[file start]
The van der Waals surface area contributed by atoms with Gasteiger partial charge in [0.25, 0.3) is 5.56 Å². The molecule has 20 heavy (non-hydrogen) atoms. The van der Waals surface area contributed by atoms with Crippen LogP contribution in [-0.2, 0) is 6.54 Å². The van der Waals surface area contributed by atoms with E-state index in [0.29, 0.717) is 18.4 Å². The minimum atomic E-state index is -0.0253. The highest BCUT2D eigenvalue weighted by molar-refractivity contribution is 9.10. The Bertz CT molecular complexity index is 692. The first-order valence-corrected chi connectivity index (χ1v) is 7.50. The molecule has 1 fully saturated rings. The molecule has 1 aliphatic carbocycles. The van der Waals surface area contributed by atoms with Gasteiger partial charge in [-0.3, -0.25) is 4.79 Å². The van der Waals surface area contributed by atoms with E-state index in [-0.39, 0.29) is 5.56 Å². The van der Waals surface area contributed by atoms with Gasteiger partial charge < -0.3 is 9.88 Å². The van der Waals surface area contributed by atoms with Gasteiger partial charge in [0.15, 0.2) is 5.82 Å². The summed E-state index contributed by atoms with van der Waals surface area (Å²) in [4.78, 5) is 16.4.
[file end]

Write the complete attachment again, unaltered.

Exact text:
The van der Waals surface area contributed by atoms with Gasteiger partial charge in [0.25, 0.3) is 5.56 Å². The molecule has 20 heavy (non-hydrogen) atoms. The van der Waals surface area contributed by atoms with Crippen LogP contribution in [-0.2, 0) is 6.54 Å². The van der Waals surface area contributed by atoms with E-state index in [0.29, 0.717) is 18.4 Å². The minimum atomic E-state index is -0.0253. The highest BCUT2D eigenvalue weighted by molar-refractivity contribution is 9.10. The Bertz CT molecular complexity index is 692. The first-order valence-corrected chi connectivity index (χ1v) is 7.50. The molecule has 1 fully saturated rings. The molecule has 1 aliphatic carbocycles. The van der Waals surface area contributed by atoms with Gasteiger partial charge in [-0.3, -0.25) is 4.79 Å². The van der Waals surface area contributed by atoms with E-state index in [-0.39, 0.29) is 5.56 Å². The van der Waals surface area contributed by atoms with Gasteiger partial charge < -0.3 is 9.88 Å². The van der Waals surface area contributed by atoms with Gasteiger partial charge in [0.15, 0.2) is 5.82 Å². The summed E-state index contributed by atoms with van der Waals surface area (Å²) in [4.78, 5) is 16.4.